The metric advocates tried to compromise with bills that would gradually introduce the metric system. This was referred to as gradual compulsion by detractors. Treat points to one publication that acted as the guiding light for the successful anti-metric campaign:

“Without question however, the American Machinist was the outstanding anti-metric publication of this era. The magazine’s policy over the years had been dictated largely by the preferences of its editors-in-chief, as indicated by the fact that it had sometimes been silent on the matter when the debate was at its hottest. But under Fredrick Halsey from 1907 until 1911 the magazine had been officially anti-metric, and under Ethan Viall from about 1916 to 1925 the American Machinist would again be a leading anti-metric spokesman. Between January, 1920 and December 1922, for example, no less than 50 anti-metric articles were featured in the pages of American Machinist, the majority of these (35) occurring from January-June 1920.”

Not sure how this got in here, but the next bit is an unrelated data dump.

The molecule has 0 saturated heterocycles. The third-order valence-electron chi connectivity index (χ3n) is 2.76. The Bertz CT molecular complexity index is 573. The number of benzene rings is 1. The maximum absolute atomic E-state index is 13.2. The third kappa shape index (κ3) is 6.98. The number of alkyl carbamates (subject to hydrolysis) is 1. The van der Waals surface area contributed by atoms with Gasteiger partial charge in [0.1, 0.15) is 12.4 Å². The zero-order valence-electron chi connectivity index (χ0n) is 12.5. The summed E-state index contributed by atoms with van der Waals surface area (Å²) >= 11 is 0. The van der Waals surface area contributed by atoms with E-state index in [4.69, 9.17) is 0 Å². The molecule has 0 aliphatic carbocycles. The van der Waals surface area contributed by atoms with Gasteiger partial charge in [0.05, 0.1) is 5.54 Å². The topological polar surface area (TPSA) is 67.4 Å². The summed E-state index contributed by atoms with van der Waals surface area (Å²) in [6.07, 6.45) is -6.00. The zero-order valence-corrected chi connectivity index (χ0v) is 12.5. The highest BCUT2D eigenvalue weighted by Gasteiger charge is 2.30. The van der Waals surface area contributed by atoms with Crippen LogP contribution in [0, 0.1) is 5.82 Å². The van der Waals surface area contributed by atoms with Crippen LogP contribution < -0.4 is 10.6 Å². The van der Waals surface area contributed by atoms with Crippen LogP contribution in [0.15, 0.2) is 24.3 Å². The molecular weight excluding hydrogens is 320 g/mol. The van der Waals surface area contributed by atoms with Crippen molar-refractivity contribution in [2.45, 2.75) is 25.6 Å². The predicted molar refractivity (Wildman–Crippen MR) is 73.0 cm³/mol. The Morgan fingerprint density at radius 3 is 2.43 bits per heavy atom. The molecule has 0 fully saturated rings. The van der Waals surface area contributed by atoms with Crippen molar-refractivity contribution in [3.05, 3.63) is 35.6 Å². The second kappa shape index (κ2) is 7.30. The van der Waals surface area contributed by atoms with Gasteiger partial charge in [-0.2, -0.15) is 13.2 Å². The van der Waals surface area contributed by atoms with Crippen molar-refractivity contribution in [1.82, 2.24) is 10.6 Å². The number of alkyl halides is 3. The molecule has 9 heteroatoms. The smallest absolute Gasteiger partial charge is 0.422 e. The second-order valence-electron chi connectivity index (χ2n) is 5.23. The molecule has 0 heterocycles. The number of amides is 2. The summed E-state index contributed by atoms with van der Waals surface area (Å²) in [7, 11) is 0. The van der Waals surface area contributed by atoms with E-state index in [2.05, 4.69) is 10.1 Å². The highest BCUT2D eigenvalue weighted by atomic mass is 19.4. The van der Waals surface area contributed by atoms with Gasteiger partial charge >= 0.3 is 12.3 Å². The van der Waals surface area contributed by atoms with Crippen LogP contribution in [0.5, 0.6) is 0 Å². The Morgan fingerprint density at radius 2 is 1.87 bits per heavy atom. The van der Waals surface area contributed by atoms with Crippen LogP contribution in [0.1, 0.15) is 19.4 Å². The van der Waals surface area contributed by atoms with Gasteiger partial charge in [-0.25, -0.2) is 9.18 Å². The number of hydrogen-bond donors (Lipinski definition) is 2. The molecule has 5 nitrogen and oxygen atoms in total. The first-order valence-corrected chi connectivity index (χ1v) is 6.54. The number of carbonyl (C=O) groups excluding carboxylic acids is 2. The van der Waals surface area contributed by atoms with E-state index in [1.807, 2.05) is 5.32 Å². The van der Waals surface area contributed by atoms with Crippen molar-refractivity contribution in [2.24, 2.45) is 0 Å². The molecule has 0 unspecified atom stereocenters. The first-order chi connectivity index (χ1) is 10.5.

There were attempts from 1923-1933 to legislate the metric system, but they were all swan songs. An Associated Press report in 1929 stated: “the legislatures of California, Illinois, Tennessee, North Dakota and Utah have asked congress to enact legislation providing for the adoption of the metric system.” The issue was quashed and then ignored. From 1933 to 1958 the metric question remained dormant.

In late 1957 America suffered collective shock from the launching of Sputnik into orbit. In May of 1959 the question of  US adoption of the metric system emerged again. The newly appointed Secretary of Commerce Admiral Lawrence L. Strauss took an interest in promoting metric system adoption. The adoption of metric by many large American industries was hard to ignore. The Admiral saw “the uniformity of measurement systems between Russia and most of the world, including Western Europe, is an enormous advantage to the Soviets and a handicap to us.” In 1964 The American Society of Mechanical Engineers again voiced its opposition to metric adoption.